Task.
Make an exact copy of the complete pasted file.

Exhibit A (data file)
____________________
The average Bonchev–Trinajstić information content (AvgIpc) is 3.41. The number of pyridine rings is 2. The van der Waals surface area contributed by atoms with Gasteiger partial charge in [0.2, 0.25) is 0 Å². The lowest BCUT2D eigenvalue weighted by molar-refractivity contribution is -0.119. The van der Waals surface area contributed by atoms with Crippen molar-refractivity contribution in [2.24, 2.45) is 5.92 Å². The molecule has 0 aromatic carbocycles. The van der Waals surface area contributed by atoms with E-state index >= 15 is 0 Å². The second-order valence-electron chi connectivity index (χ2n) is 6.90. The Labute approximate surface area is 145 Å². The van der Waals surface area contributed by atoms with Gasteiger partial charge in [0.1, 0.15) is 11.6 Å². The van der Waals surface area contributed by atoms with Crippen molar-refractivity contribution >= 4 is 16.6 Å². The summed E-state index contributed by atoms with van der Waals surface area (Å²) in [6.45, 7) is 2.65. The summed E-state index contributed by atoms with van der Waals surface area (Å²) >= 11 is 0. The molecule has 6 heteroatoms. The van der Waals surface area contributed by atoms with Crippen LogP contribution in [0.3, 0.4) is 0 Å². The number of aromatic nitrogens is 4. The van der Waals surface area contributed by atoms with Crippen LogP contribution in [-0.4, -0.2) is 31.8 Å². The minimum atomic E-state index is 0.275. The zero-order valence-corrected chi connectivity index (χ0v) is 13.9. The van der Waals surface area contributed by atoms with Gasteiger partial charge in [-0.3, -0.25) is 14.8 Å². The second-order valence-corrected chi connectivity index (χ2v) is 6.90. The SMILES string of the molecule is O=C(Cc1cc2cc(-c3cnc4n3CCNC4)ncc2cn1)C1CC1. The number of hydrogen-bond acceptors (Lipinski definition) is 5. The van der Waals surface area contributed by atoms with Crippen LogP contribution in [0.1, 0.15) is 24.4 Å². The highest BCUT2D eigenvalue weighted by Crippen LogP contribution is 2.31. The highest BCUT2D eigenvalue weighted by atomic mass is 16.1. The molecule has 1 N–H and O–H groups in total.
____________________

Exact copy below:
The average Bonchev–Trinajstić information content (AvgIpc) is 3.41. The number of pyridine rings is 2. The van der Waals surface area contributed by atoms with Gasteiger partial charge in [0.2, 0.25) is 0 Å². The lowest BCUT2D eigenvalue weighted by molar-refractivity contribution is -0.119. The van der Waals surface area contributed by atoms with Crippen molar-refractivity contribution in [2.24, 2.45) is 5.92 Å². The molecule has 0 aromatic carbocycles. The van der Waals surface area contributed by atoms with E-state index >= 15 is 0 Å². The second-order valence-electron chi connectivity index (χ2n) is 6.90. The Labute approximate surface area is 145 Å². The van der Waals surface area contributed by atoms with Gasteiger partial charge in [0.1, 0.15) is 11.6 Å². The van der Waals surface area contributed by atoms with Crippen molar-refractivity contribution >= 4 is 16.6 Å². The summed E-state index contributed by atoms with van der Waals surface area (Å²) in [6.45, 7) is 2.65. The summed E-state index contributed by atoms with van der Waals surface area (Å²) >= 11 is 0. The molecule has 6 heteroatoms. The van der Waals surface area contributed by atoms with Crippen LogP contribution in [0.3, 0.4) is 0 Å². The number of aromatic nitrogens is 4. The van der Waals surface area contributed by atoms with Crippen LogP contribution in [-0.4, -0.2) is 31.8 Å². The minimum atomic E-state index is 0.275. The zero-order valence-corrected chi connectivity index (χ0v) is 13.9. The van der Waals surface area contributed by atoms with Gasteiger partial charge in [-0.3, -0.25) is 14.8 Å². The second-order valence-corrected chi connectivity index (χ2v) is 6.90. The SMILES string of the molecule is O=C(Cc1cc2cc(-c3cnc4n3CCNC4)ncc2cn1)C1CC1. The number of hydrogen-bond acceptors (Lipinski definition) is 5. The van der Waals surface area contributed by atoms with Crippen LogP contribution in [0.1, 0.15) is 24.4 Å². The highest BCUT2D eigenvalue weighted by Crippen LogP contribution is 2.31. The highest BCUT2D eigenvalue weighted by atomic mass is 16.1. The molecule has 1 N–H and O–H groups in total.